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"Not Guilty"

 (by George Harrison,
August 7th, 1968, Abbey Road Studios, London)




The story of this dates back far into 1968. The Beatles were back from Rishikesh-India just recently, and, by the journey, George was promoted to the spiritual leader of the band and, like the rest of the group, brought many songs from India, which should now get recorded at George's home in the legendary Kinfaus Sessions .

In Harrison's bungalow in Surrey, Kinfauns all Beatles cheerfully met in May 1968 and recorded their first ever unplugged session of the Beatles together. A later released CD from this period illuminates and proofs these wonderful acoustic excursions of the band without amplifiers and studio equipment, appearing so fresh and joyful that it is a pleasure to listen, and showing what the group was capable of, in a good mood and appropriate harmonic readiness. If these records would have been officially released as an Unplugged CD, it certainly would have found a very large fan base for it.

Only at the end of the Kinfauns Demo Tapes Sessions, George Harrison got the opportunity to record his songs, among them was the graceful version of "While My Guitar Gently Weeps," "Long Long Long" and four other songs, "Circles". "Sour Milk Sea," "Piggies" and "No Guilty". As usual, almost all the songs by Lennon-McCartney made it on the White Album, but from George only "Long Long Long," "Piggies," "Savoy Truffle" and "While My Guitar Gently Weeps" were accepted. Whereas "While My Guitar Gently Weeps" developed from a so very delicate acoustic version of a rock opus of epic proportions and has kept in mind worldwide admittedly as best song on the White Album.





("While My Guitar Gently Weeps" at YouTube






The song "Sour Milk Sea" was written by George during the time in Rishikesh and reflects his experience with meditation. Later he considered the song being too spiritual to be taken up and produced by the Beatles, he suspected it intuitively and gave the song "Sour Milk Sea" to Jackie Lomax, an old friend from the Liverpool days who also was under contract at Apple, as well as James Taylor, who also had a big hit at Apple with "Caroline On My Mind". Jackie Lomax was the former lead singer of the Undertakers, a band from the time of Merseybeat which, like the Beatles, did in the early days in Liverpool breath. Both songs were cared for by the Beatle members, and Harrison also plays a legendary guitar part at Lomax'.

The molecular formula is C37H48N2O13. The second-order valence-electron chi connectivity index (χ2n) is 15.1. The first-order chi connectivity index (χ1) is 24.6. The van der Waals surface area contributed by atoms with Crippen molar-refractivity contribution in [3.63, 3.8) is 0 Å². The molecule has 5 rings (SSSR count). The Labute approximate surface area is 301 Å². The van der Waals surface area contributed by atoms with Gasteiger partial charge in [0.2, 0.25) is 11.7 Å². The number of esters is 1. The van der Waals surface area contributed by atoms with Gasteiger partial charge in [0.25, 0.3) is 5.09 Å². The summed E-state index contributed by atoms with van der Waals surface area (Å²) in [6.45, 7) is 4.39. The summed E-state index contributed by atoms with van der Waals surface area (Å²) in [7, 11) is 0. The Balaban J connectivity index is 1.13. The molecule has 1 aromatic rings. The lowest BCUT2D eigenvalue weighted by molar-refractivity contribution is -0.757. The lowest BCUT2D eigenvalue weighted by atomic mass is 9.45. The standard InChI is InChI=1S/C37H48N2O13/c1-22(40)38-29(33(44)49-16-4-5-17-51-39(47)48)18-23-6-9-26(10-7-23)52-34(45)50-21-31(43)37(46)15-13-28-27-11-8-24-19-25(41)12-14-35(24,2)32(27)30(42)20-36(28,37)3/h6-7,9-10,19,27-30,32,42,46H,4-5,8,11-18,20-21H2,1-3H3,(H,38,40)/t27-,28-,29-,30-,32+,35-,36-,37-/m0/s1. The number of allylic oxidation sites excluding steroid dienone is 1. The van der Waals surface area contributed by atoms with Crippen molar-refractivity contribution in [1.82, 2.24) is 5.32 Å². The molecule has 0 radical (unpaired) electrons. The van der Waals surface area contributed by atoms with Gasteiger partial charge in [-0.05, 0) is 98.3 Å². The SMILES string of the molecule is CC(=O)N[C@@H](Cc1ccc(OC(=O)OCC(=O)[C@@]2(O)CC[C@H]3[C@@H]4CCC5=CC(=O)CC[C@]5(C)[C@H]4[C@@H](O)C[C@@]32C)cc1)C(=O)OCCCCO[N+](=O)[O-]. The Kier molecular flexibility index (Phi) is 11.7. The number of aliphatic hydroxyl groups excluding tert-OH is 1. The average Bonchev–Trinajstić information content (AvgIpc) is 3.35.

George recalls in his autobiography "I Me Mine": "I wrote Sour Milk Sea in Rishikesh, India. I never actually recorded the song - it was done by Jackie Lomax on his album "Is This What You Want". Anyway, it's based on Vishvasara Tantra, from Tantric art: it's a picture which is called Sour Milk Sea - Kalladi Samudra in Sanskrit - the origin and growth of Jambudvita, the central continent, surrounded by fish symbols, according to the geological theory of the evolution of organic life on Earth. The appearance of fishes marks the second stage. Well, that's the origin of the song title - but it's really about meditation:

Looking for release from limitation?
There's nothing much without illumination
Can fool around with every different cult
But there's only one thing which really brings results
Get out of Sour Milk Sea


I Used Sour Milk Sea as the idea of - if you're in the shit,
don't go around moaning about it :
do something about it :
Jai Guru Dev"






( "Sour Milk Sea" at YouTube)






The two remaining songs, "Circles" & "Not Guilty",George recorded years later, "Not Guilty" appeared on "All Things Must Pass" and "Circles" appeared on "Gone Troppo".

"Not Guilty" had more takes than any other recorded Beatles songs ever, a whopping 101. George Harrison said that this song is the little brother of "Wah-Wah", a settlement with Paul and John, who both got on his nerves pretty much with their constant nagging and their own private special eccentricity. George would say: "It was me getting pissed of with Lennon and McCartney for the grief I was catching during the making of this White Album. I said I wasn't guilty of getting in the way of their careers. I said I wasn't guilty of leading them astray in our all going to India to see the Maharishi. I was sticking up for myself and the song came off strong enough to be saved and utilised. "



Yogesvara alias J.M. Green tells the following in his illuminating book "Here Comes the Sun" (*):